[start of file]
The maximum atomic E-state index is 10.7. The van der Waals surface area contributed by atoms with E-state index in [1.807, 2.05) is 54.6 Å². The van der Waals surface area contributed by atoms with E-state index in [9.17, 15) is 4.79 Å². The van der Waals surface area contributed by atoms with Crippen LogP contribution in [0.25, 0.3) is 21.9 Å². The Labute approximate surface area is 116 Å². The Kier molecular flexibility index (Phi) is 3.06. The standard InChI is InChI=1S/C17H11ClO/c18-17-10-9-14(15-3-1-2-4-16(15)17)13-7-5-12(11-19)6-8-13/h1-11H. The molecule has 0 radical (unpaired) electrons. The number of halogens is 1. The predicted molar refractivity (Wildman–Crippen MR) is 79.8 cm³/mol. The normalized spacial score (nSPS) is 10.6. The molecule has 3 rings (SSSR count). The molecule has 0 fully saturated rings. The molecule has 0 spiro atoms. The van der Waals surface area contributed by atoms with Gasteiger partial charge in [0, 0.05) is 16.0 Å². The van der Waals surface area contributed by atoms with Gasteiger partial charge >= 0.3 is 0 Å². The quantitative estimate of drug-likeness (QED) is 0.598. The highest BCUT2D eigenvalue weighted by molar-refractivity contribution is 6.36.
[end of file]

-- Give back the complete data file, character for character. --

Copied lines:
The maximum atomic E-state index is 10.7. The van der Waals surface area contributed by atoms with E-state index in [1.807, 2.05) is 54.6 Å². The van der Waals surface area contributed by atoms with E-state index in [9.17, 15) is 4.79 Å². The van der Waals surface area contributed by atoms with Crippen LogP contribution in [0.25, 0.3) is 21.9 Å². The Labute approximate surface area is 116 Å². The Kier molecular flexibility index (Phi) is 3.06. The standard InChI is InChI=1S/C17H11ClO/c18-17-10-9-14(15-3-1-2-4-16(15)17)13-7-5-12(11-19)6-8-13/h1-11H. The molecule has 0 radical (unpaired) electrons. The number of halogens is 1. The predicted molar refractivity (Wildman–Crippen MR) is 79.8 cm³/mol. The normalized spacial score (nSPS) is 10.6. The molecule has 3 rings (SSSR count). The molecule has 0 fully saturated rings. The molecule has 0 spiro atoms. The van der Waals surface area contributed by atoms with Gasteiger partial charge in [0, 0.05) is 16.0 Å². The van der Waals surface area contributed by atoms with Gasteiger partial charge >= 0.3 is 0 Å². The quantitative estimate of drug-likeness (QED) is 0.598. The highest BCUT2D eigenvalue weighted by molar-refractivity contribution is 6.36.